Chan AW (2013) Progress and prospects for genetic modification of nonhuman primate models in biomedical research. ILAR J 54:211-223.  Back to cited text no. 2
Chtarto A, Bender HU, Hanemann CO, Kemp T, Lehtonen E, Levivier M, Brotchi J, Velu T, Tenenbaum L (2003) Tetracycline-inducible transgene expression mediated by a single AAV vector. Gene Ther 10:84-94.  Back to cited text no. 3
Giuliani D, Ottani A, Neri L, Zaffe D, Grieco P, Jochem J, Cavallini GM, Catania A, Guarini S (2017) Multiple beneficial effects of melanocortin MC4 receptor agonists in experimental neurodegenerative disorders: Therapeutic perspectives. Prog Neurobiol 148:40-56.  Back to cited text no. 4
Jin YX, Jeon Y, Lee SH, Kwon MS, Kim T, Cui XS, Hyun SH, Kim NH (2014) Production of pigs expressing a transgene under the control of a tetracycline-inducible system. PLoS One 9:e86146.  Back to cited text no. 5
Marmoset Genome Sequencing and Analysis Consortium (2014) The common marmoset genome provides insight into primate biology and evolution. Nat Genet 46:850-857.  Back to cited text no. 6
Rockenstein E, Crews L, Masliah E (2007) Transgenic animal models of neurodegenerative diseases and their application to treatment development. Adv Drug Deliv Rev 59:1093-1102.  Back to cited text no. 7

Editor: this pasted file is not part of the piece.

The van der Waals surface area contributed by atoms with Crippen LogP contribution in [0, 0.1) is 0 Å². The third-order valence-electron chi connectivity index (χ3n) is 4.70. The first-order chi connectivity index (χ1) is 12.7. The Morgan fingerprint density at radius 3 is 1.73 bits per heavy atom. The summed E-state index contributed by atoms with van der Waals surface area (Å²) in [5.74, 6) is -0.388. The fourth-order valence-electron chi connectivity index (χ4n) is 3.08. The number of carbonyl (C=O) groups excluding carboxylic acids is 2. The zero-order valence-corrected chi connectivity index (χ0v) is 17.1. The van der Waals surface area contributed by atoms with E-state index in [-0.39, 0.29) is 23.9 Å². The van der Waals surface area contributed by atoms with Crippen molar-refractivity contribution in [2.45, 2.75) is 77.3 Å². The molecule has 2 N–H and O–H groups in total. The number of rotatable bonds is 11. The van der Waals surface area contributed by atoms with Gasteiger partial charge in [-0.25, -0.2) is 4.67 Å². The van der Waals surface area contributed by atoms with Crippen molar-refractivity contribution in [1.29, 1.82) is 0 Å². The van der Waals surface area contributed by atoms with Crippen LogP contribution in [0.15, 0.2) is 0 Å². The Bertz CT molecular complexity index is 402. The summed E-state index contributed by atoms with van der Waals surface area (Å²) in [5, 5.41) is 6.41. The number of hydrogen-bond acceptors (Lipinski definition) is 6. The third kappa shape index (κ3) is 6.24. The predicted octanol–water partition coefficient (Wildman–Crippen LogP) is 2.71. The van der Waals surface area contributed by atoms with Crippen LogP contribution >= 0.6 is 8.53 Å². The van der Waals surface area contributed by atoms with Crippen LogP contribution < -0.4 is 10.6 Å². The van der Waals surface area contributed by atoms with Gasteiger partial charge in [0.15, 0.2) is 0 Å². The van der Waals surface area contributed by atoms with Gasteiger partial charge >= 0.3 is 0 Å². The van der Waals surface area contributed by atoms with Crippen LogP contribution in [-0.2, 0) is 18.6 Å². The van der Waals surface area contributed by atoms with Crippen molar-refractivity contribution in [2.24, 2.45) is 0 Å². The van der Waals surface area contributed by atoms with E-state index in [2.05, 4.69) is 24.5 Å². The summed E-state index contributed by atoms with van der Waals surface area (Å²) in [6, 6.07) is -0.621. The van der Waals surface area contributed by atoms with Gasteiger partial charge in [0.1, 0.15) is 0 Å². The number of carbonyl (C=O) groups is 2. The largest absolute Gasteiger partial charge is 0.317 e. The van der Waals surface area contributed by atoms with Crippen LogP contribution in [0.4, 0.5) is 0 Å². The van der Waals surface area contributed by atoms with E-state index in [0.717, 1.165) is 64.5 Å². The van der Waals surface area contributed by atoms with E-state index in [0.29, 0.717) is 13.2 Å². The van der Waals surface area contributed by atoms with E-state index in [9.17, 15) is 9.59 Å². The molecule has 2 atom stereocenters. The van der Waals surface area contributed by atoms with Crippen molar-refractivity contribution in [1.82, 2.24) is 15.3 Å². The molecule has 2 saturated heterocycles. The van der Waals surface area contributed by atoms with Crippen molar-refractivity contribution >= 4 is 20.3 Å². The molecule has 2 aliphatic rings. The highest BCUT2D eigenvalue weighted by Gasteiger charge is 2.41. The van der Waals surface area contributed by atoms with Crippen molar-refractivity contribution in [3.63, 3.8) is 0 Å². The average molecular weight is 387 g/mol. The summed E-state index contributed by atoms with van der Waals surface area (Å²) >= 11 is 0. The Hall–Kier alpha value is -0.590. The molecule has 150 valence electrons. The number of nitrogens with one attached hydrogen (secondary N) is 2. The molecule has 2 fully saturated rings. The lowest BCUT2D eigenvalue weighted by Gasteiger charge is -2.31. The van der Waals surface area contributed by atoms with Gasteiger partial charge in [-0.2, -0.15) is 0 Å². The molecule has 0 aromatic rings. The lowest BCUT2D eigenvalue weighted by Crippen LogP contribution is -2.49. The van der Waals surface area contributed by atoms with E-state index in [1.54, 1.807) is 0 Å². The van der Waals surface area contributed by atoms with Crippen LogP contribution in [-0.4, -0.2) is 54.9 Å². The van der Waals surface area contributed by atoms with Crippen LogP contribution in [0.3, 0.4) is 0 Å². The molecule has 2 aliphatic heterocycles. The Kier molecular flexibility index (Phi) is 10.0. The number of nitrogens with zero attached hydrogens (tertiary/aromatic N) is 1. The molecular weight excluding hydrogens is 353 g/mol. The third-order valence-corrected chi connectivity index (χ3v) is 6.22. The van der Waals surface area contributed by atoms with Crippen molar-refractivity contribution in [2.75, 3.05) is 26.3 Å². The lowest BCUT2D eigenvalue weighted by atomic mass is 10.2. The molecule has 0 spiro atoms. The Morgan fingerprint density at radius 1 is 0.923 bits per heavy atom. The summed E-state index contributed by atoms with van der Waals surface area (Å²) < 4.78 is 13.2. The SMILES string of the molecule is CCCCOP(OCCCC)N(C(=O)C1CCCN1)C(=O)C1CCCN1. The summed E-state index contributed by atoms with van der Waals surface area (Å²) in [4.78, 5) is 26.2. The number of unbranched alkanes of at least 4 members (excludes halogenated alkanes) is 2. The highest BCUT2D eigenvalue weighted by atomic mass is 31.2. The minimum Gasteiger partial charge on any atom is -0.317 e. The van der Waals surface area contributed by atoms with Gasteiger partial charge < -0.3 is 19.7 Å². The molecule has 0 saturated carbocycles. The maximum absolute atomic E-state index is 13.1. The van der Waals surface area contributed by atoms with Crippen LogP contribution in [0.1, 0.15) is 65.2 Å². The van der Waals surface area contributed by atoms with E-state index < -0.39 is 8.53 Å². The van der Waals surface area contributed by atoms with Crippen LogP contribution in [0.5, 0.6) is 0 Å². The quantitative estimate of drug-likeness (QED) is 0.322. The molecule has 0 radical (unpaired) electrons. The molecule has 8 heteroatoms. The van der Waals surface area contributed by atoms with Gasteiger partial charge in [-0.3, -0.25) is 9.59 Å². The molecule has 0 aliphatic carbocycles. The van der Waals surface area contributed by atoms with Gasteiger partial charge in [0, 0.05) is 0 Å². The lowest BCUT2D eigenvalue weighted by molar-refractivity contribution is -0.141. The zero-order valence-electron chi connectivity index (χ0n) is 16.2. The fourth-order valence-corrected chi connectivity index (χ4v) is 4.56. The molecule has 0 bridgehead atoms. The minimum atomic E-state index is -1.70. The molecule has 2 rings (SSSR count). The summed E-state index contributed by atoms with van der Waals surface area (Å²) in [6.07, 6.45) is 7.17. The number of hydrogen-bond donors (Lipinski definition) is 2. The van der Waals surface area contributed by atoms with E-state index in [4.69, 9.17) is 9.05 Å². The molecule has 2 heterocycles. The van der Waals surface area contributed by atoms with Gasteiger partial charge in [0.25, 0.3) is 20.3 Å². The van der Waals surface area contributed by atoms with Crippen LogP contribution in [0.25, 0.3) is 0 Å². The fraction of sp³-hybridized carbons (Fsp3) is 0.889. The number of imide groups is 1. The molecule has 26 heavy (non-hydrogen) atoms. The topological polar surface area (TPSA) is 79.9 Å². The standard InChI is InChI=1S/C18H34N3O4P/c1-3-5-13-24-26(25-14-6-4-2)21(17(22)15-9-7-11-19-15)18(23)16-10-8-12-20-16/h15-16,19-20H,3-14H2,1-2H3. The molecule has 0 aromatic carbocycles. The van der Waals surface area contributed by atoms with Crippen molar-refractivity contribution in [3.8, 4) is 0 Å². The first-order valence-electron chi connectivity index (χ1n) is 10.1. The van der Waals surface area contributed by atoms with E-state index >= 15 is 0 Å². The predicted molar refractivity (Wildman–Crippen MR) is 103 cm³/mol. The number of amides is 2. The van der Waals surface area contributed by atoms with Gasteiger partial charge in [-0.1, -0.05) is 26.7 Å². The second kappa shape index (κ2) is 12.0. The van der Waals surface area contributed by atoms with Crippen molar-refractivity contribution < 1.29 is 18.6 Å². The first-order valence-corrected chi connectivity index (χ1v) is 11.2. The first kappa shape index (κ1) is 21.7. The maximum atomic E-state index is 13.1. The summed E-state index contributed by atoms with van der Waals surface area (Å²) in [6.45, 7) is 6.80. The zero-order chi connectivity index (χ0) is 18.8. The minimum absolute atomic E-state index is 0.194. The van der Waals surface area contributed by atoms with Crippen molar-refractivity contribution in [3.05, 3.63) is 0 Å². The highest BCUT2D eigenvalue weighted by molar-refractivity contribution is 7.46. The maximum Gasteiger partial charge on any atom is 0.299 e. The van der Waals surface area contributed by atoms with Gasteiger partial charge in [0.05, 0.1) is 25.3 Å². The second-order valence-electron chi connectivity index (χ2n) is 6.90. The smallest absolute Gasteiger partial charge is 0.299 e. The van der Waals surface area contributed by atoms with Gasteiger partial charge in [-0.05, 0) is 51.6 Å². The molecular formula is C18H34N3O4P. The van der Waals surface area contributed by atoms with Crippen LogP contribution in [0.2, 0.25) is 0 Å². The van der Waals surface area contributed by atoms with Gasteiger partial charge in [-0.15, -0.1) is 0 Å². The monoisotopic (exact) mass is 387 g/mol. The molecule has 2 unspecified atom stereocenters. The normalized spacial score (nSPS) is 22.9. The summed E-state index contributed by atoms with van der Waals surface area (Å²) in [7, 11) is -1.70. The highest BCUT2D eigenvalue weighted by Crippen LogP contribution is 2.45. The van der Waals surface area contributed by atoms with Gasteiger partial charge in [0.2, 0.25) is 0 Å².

Sasaki E, Suemizu H, Shimada A, Hanazawa K, Oiwa R, Kamioka M, Tomioka I, Sotomaru Y, Hirakawa R, Eto T, Shiozawa S, Maeda T, Ito M, Ito R, Kito C, Yagihashi C, Kawai K, Miyoshi H, Tanioka Y, Tamaoki N, et al. (2009) Generation of transgenic non-human primates with germline transmission. Nature 459:523-527.  Back to cited text no. 8
Sato K, Oiwa R, Kumita W, Henry R, Sakuma T, Ito R, Nozu R, Inoue T, Katano I, Sato K, Okahara N, Okahara J, Shimizu Y, Yamamoto M, Hanazawa K, Kawakami T, Kametani Y, Suzuki R, Takahashi T, Weinstein EJ, et al. (2016) Generation of a nonhuman primate model of severe combined immunodeficiency using highly efficient genome editing. Cell Stem Cell 19:127-138.  Back to cited text no. 9
Tomioka I, Nogami N, Nakatani T, Owari K, Fujita N, Motohashi H, Takayama O, Takae K, Nagai Y, Seki K (2017a) Generation of transgenic marmosets using a tetracyclin-inducible transgene expression system as a neurodegenerative disease model. Biol Reprod 97:772-780.  Back to cited text no. 10
Tomioka I, Ishibashi H, Minakawa EN, Motohashi HH, Takayama O, Saito Y, Popiel HA, Puentes S, Owari K, Nakatani T, Nogami N, Yamamoto K, Noguchi S, Yonekawa T, Tanaka Y, Fujita N, Suzuki H, Kikuchi H, Aizawa S, Nagano S, et al. (2017b) Transgenic monkey model of the polyglutamine diseases recapitulating progressive neurological symptoms. eNeuro 4:ENEURO.0250-0216.2017.  Back to cited text no. 11
Yamamoto A, Lucas JJ, Hen R (2000) Reversal of neuropathology and motor dysfunction in a conditional model of Huntington’s disease. Cell 101:57-66.  Back to cited text no. 12